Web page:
RIGHTS UNDER BILLS OF LADING: TRAWLING THROUGH SINGAPORE WATERS

Citation(2006) 18 SAcLJ 629
Date01 December 2006
Published date01 December 2006

This paper examines the Singapore case law on the proprietary and possessory rights of bill of lading holders and the transfer of contractual rights under the Bills of Lading Act (Cap 384, 1994 Rev Ed).

I. Introduction

1 As Singapore is a major international shipping hub, it is not surprising that many important and some arcane issues of shipping law have exercised the Singapore courts. In dealing with some of these issues, the Singapore courts have broken new ground, particularly in relation to the enforcement of rights under a bill of lading which has been described as one of the pillars of international trade.1 Undoubtedly, the three functions of the bill of lading as a document of title,2 a receipt for goods and evidence of the contract of carriage are responsible for its importance in international trade.3

2 At this juncture, it is relevant to point out that rights under a bill of lading derive from its contractual aspects and from it being a

document of title.4 As the negotiable bill of lading is a document of title to the goods described in it, its indorsement and transfer passes the property or other interest in the goods if such is the intention underlying the indorsement and transfer.5 Where the indorsement and transfer of such a bill of lading are accomplished in compliance with the statutory requirements, which are set out in the Bills of Lading Act (Cap 384, 1994 Rev Ed) (“BLA”), the indorsee obtains contractual rights against the carrier.

3 This paper trawls the plethora of cases decided by the Singapore courts to highlight those which deal with the contractual, possessory and proprietary rights arising from the issuance and transfer of a bill of lading. These rights will be examined under two broad heads, namely, (a) rights of shippers; and (b) rights of transferees.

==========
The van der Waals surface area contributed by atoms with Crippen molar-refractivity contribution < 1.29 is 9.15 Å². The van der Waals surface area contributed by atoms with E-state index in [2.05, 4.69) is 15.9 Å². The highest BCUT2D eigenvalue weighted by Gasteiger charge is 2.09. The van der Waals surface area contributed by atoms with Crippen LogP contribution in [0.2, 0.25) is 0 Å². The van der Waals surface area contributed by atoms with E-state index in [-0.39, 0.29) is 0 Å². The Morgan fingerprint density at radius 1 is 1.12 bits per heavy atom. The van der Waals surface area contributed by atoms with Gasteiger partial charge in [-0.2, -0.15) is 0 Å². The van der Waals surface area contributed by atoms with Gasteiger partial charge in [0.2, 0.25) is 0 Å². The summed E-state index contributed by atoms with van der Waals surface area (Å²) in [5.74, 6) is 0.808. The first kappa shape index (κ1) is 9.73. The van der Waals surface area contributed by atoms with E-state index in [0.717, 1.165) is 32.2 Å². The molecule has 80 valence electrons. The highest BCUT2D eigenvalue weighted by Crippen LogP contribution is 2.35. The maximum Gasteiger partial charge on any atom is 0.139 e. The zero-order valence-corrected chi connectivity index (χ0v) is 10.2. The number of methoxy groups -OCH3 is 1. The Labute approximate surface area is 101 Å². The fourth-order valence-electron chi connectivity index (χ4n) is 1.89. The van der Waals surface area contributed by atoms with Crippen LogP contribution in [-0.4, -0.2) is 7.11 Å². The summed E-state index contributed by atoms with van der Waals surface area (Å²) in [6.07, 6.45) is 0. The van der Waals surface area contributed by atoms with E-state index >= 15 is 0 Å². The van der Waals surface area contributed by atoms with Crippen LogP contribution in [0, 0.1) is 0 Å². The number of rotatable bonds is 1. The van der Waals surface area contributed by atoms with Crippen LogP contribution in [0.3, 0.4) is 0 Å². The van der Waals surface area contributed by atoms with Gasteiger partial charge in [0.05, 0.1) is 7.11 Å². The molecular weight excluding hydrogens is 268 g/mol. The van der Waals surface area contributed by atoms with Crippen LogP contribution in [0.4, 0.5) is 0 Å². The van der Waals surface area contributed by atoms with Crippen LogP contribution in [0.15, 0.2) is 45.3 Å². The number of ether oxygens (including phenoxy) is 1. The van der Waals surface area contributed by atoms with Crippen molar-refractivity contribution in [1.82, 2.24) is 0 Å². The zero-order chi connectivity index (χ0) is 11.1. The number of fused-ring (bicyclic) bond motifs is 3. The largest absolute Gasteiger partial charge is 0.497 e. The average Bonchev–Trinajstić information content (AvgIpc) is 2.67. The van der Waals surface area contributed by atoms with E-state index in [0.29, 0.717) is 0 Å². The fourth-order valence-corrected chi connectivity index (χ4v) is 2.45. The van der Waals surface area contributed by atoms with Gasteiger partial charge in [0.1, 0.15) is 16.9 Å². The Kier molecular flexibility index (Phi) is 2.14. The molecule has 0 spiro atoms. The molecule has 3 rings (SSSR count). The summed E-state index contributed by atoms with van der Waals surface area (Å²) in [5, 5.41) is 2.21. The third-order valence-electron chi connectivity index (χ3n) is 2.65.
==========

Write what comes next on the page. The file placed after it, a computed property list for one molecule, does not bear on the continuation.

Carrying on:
II. Rights of shippers

4 Writing in 1954, Devlin J (as he then was) observed that the contract of carriage is always concluded before the bill of lading, which evidences its terms, is actually issued.6 It is axiomatic that the shipper’s contractual rights depend on the particular terms of the contract of carriage, for example whether the carrier has agreed to undertake the tasks of loading and stowing the cargo.7 The shipper loses his contractual

rights of suit against the carrier when the bill of lading issued to the shipper has been indorsed and transferred to another person in circumstances such that the other person becomes a lawful holder of the bill of lading. This is due to the operation of s 2(1) read with s 2(5)(a) of the BLA.8

5 It is not the intention of this paper to consider the shipper’s right to require the carrier to perform the contract of carriage in accordance with its terms (whether they be standard terms or particular one-off terms).9 This paper examines the general contractual rights accruing to the shipper upon the issuance of the bill of lading to him and these rights are considered below.

A. Right to rely on bill of lading as a contractual document

6 The shipper has the right to rely on the bill of lading as evidence of the contract of carriage. In the words of Wee Chong Jin CJ in National Jaya (Pte) Ltd v Hong Tat Marine Shipping Pte Ltd,10“the bill of lading issued by [a shipowner] and accepted by [a shipper] is evidence of the contract of carriage of goods by sea entered into by the parties”.